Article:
Retail businesses are associated with low pay and high employee turnover–especially in the case of those retailers who offer low prices–and the same is largely true of customer-service call centers. It has been generally assumed that low wages in these operations are a necessary concomitant of low prices for consumers, and that only businesses serving a premium-price customer base can afford to pay high wages.
Comes now Zeynep Ton, arguing that the low-wage strategy is not the only one available to retailers and other customer-service businesses that need to offer low prices, and that indeed often–usually–it is not the best strategy. She draws connections between the pay and hiring strategy of a business and the operational basis on which it is managed. To wit:
Low pay and high turnover implies minimal employee training, because you can’t afford extensive training for employees who are going to leave in a matter of months. Minimal training implies less operational flexibility, because employees will not be cross-trained for other functions. An environment of high turnover and not-well-trained employees implies that employee functions must be strictly proceduralized, often to the point of excessive rigidity. And the lack of flexibility driven by minimal training and experience makes it harder to build in appropriate staffing “slack” to handle peak demand situations. The lack of slack and flexibility leads to endless emergency rescheduling of personnel, reducing morale and further increasing turnover. (She provides some vivid examples of what this endless and short-notice rescheduling can mean to the personal lives of employees.)
On the opposite site, higher pay can contribute to lower turnover, making more-extensive training economically viable. Better-trained employees can more easily perform multiple functions, so that absences or staffing imbalances have a less-harmful effect. Better-trained and more highly-motivated employees don’t need micromanagement, either by human managers or by systems and procedures.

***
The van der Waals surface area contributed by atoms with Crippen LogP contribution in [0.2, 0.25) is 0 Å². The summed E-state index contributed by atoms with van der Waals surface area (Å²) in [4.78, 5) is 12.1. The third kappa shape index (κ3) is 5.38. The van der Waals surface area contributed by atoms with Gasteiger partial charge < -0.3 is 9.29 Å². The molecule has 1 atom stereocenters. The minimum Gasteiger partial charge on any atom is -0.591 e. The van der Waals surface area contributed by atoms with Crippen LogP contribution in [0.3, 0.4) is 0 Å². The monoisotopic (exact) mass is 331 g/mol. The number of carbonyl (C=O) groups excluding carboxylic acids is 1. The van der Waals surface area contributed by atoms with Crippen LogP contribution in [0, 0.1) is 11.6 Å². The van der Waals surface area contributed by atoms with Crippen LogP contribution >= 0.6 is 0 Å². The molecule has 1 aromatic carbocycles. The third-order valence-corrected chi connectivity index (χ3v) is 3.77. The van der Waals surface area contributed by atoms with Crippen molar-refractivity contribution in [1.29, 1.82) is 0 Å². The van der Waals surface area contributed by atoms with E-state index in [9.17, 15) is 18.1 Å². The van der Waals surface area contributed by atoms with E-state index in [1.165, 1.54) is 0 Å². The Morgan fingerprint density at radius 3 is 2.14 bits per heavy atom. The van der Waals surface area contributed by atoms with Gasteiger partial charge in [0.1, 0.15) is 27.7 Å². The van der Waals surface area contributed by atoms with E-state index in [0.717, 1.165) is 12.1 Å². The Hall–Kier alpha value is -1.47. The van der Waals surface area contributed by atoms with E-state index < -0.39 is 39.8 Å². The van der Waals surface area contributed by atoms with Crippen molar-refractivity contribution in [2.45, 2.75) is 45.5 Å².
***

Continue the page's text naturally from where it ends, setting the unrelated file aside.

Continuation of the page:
Ho, hum, you say, what’s new?…people, especially consultants and professors, have been writing for years about why employees should be treated well and how it pays off to do so. How is this book different from a million of others?
The Good Jobs Strategy is, in my view, something quite different from the typical “just treat ’em right” sort of soft, warm, and cuddly advice often found in books and LinkedIn posts. The author ties the feasibility of the high-pay / high-expectations strategy to effective operational management, with the right systems, procedures, and incentives to enable such operational excellence.
An interesting example the author mentions is that of Home Depot. She credits much of the chain’s early success to its high-quality associates–“knowledgeable and helpful and willing to do whatever it took to help you, even if that meant explaining to you that you didn’t actually need what you came to buy.” The associates tended to be former plumbers, electricians, etc–and they were employed full-time. HD grew very rapidly–“customers were driving two hours to go to its stores and, once they experienced the service and great prices, they kept coming back”
But, with the growth came problems. There was a lack of discipline in the stores, in how the stores communicated with headquarters, how the company selected its products, and how it communicated with suppliers. “In 2000, bills and invoices were still processed by hand, and headquarters communicated to 1134 stores via fax because there was no companywide email.” In 2008, two senior IT executives (newly hired from Walmart) concluded that Home Depot’s IT systems were about where Walmart’s had been in 1991. In summary, HD had become “a classic example of a service company that did not fully appreciate the role of operations in making customers and investors happy…Operations are all those factory-like activities that a business has to carry out in order to provide whatever it is that it sells. ..In a retail store, for example, operations involves things like having the right product in the right place, having a fast checkout, and having a clean store.” Zeynep Ton says that internal measurement systems often don’t focus on such matters–at one retailer she worked with, “Twenty percent of the (store manager’s) score had to do with the store’s customer interactions.” In this chain, “mystery shoppers” would score the store on things like how the employees greeted customers and made eye contact. But, she notes, “kindness or friendliness won’t make up for operational incompetence. ..It is hard for your dry cleaner to make you happy if you can’t wear your favorite suit to an important interview because they didn’t get it cleaned on time.”